The trouble with new graduates...

01 August 2015, at 12:00am

Dr DAVID WILLIAMS examines the challenges faced by those entering the profession who, once qualified, may find themselves thrown in at the deep end, especially when dealing with euthanasia

“THE trouble with new graduates,” said Steve, one of my previous students, when we met for lunch a few days ago, “is that they aren’t used to failing at anything.”

They will have had three As or better at A level, leading to a place on a really sought-after course in a top university. Then with any luck there will have been a flurry of exam successes through the years at vet school, all leading to that wonderful day when they get to promise that their prime endeavour will be the welfare of animals under their care.

Now they are MRCVS! And this year for the first time Dr as well. That’s what they had always wanted, what they had been aiming for since before they can remember! What can go wrong now?

Well the answer is a lot, as those of us with a few years of experience know all too well. Let’s take Jill as an example. In her first week of practice she is brought a collapsed diarrhoeic rabbit that couldn’t be resuscitated. The next day a cat is presented by an inconsolable young couple following a road traffic accident. It has a ruptured diaphragm with its abdominal contents filling its thorax.

They just can’t afford the required surgery so Lethobarb is the only option. And that evening a Flat Coat Retriever arrives; the oral tumour which the previous veterinary assistant had referred for specialist treatment has recurred. Euthanasia again is probably the best course of action. Suddenly the student life where everything went according to plan has turned into a professional career where there seem to be many more failures than successes.

This isn’t at all what Jill was expecting. Nobody at vet school gave much in the way of instruction on coping with such a negative first week. There the aim of the referral hospital of the vet school was succeeding whatever the cost, or so it seemed.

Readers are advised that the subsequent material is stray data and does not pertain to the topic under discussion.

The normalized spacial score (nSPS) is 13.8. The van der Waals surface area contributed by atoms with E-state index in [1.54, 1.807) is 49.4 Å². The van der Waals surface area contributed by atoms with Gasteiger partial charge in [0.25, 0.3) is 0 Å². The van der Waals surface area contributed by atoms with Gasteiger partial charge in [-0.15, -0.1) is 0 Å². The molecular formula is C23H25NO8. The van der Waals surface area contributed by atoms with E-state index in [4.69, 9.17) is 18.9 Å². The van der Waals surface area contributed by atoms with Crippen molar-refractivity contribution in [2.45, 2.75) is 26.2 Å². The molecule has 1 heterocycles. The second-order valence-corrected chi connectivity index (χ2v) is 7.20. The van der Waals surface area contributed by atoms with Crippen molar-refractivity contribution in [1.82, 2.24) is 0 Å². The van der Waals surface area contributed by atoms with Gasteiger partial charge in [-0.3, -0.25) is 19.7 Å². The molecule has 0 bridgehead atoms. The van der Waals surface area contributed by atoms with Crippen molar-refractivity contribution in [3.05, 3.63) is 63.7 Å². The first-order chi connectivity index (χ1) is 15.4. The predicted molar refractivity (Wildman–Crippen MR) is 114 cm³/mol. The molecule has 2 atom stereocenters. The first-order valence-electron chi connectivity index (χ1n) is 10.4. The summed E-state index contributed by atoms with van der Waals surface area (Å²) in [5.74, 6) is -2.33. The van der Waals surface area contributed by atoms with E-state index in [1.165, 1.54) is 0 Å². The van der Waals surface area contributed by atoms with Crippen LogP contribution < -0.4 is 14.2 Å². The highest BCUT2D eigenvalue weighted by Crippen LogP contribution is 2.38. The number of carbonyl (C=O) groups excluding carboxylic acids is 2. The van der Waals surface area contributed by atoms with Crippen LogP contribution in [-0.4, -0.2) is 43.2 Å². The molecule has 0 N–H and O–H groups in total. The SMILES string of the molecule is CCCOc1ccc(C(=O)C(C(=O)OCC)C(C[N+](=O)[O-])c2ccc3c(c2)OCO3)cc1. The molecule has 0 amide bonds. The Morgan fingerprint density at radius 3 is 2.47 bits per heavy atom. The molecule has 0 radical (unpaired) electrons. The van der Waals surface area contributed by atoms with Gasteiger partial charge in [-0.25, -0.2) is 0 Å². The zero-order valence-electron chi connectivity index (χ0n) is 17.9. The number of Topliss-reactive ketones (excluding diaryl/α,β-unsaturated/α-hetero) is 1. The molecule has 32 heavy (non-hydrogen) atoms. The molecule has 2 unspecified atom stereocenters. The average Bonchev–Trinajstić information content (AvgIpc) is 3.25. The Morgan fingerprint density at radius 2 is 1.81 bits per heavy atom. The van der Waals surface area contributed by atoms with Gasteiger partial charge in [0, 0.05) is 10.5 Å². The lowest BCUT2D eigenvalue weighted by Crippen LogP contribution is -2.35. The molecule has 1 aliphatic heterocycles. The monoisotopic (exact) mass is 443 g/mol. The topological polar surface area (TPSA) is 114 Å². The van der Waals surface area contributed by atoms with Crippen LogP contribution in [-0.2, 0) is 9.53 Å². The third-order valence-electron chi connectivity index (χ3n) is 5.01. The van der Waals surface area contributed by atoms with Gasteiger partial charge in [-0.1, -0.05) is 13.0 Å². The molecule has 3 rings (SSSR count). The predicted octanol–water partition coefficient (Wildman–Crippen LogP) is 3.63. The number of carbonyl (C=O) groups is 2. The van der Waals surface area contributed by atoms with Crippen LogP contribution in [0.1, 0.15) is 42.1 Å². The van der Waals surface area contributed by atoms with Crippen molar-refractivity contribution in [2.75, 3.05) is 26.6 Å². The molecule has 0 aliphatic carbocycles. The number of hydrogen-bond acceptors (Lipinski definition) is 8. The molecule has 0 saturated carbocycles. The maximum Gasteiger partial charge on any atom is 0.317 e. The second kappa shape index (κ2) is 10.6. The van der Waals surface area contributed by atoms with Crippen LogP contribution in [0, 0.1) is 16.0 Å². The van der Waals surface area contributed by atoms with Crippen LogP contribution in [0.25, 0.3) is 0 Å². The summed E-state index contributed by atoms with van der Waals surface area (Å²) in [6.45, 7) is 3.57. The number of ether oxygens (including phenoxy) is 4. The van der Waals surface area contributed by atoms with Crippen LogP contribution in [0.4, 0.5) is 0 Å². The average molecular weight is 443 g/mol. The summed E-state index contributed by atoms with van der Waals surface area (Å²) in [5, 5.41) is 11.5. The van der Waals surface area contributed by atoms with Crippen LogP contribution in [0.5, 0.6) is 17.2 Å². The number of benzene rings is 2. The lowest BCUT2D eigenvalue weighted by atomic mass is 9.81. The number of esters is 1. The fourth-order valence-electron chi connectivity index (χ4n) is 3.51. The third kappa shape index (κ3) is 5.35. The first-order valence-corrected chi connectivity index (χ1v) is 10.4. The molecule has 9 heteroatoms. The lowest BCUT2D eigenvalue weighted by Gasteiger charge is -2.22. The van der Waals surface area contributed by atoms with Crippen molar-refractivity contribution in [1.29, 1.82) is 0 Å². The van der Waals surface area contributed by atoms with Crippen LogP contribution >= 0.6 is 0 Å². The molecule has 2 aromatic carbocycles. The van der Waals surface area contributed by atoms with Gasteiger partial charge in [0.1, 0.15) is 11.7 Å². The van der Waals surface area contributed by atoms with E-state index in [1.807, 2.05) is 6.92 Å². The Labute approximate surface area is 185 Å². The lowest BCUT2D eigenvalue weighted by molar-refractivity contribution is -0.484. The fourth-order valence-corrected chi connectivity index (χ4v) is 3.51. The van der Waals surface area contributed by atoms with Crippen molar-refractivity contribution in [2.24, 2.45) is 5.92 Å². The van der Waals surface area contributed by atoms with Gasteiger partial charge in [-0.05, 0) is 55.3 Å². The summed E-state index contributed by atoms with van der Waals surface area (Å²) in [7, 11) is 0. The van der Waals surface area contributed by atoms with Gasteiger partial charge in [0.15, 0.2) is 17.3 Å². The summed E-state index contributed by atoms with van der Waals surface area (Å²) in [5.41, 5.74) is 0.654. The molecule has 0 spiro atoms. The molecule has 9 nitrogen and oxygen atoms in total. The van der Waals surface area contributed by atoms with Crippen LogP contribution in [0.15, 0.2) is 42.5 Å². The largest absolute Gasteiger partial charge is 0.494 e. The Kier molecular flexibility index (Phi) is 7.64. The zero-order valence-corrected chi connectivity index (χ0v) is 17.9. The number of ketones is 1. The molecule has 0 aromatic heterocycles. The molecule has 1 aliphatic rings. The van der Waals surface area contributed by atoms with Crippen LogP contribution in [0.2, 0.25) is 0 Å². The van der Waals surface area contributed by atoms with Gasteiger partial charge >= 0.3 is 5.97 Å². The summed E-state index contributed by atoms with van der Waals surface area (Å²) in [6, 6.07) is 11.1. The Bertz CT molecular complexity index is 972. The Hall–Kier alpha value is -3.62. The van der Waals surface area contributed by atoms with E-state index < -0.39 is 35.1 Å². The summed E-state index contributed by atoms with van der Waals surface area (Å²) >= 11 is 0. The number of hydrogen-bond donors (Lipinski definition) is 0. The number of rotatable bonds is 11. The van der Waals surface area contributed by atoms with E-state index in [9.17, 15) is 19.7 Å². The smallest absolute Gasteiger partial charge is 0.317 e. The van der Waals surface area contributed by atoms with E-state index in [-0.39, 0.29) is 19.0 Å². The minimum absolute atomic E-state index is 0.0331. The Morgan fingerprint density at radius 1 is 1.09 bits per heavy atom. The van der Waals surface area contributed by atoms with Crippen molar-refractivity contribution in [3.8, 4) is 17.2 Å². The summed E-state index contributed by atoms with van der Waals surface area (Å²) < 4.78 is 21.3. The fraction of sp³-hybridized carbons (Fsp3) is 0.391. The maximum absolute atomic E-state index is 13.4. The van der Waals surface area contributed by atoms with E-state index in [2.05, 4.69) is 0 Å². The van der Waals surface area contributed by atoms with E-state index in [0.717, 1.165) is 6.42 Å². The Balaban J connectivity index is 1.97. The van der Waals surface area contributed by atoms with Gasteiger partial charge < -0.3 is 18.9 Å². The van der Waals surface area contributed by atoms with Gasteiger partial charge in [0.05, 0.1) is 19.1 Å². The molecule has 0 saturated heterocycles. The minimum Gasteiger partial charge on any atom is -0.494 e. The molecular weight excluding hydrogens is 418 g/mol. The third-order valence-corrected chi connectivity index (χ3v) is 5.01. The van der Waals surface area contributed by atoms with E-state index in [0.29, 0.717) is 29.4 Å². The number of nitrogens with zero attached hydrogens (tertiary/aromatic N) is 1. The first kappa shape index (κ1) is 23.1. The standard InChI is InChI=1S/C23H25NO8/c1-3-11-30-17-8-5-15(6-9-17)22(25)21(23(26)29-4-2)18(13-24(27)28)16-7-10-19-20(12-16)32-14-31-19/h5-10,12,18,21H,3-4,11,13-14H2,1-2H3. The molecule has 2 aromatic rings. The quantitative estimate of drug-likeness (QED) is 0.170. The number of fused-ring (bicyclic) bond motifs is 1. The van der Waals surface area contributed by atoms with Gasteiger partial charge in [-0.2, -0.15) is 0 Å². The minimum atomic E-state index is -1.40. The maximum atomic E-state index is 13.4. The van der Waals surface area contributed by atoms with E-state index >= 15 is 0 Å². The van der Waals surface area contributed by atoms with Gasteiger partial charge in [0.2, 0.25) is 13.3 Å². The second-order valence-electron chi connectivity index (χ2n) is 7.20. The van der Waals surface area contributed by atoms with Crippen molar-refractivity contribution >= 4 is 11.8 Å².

And yet were those cases of Jill’s first week actually failures? None of them was cured for sure. Each of them ended with euthanasia. And yet if you asked the owners in each case they would say that Jill seemed genuinely upset at the situation (well she was) and she really empathised with their grief. Well she did – she went home and cried herself to sleep each night wondering what she was doing wrong.

But of course she wasn’t doing anything wrong. In none of the cases did the owners blame her for the death of the animal. Rather they were grateful for the care they received. They realised that Jill was completely new to the job but were pleased with the way she did everything she could. The trouble is that Jill simply didn’t know that. How could she?

Actually the head nurse was aware of how those owners felt – she had known each family for years, an advantage Jill just didn’t have. And when she found Jill crumpled in a corner after an evening surgery at the end of the week she could help by explaining that these weren’t failures; they were, in a strange way, successes.

Was the welfare of the animals compromised by euthanasia? Not really. And her care and attention meant that the owners were really helped by Jill’s attitude.

Our prime focus must surely be the welfare of the animals under our care but that mustn’t stop us from seeing the welfare of their owners is key as well.

There will be times when the two are in conflict: the owner who wants to euthanase the animal that is no longer wanted but is fit and well; or the owner who wants to keep going with treatment where euthanasia would be the much better option to stop pain and suffering.

But most of the time animal welfare and owner welfare go hand in hand, and it is at those times when I realise I couldn’t be in a better job. To have an animal fit and healthy again and owners overjoyed is great, but to ease the saying goodbye to an ill or old beloved animal, to have owners who feel their pet has had a peaceful end can be just as worthwhile.

We need to make sure that new graduates understand that and aren’t left in the position Jill found herself in at the end of her first week. We need to teach students that before they start their careers, and I guess EMS is just where they are going to see that in action.

The trouble is that a number of my students seeing practice seem to find themselves excluded for those tricky consultations where euthanasia is on the cards. This is just the place where they need to see how an experienced vet deals with the conversation at the end of life. And while communication skills workshops with actors playing the part of distressed owners can be useful, there is nothing quite like seeing it in real life.

Certainly, it is just about the most difficult part of our job, and one where it can be difficult to have a student in with us, but that difficulty is exactly why students need to see the euthanasia consultation as often as they can and have time to reflect on it and discuss it with us afterwards.

Thank goodness that students here in the UK are required to see EMS; I cannot imagine what that first week in practice must be like for new graduates in other countries where what we used to call seeing practice is not a key part of the course.

Even with those 26 weeks though, we need to recognise how much help and support a new graduate needs as they start out.

If you have a newly qualified vet beginning their career with you this summer, please make sure they get as much care and help as you can give them, won’t you? I’m sure you will.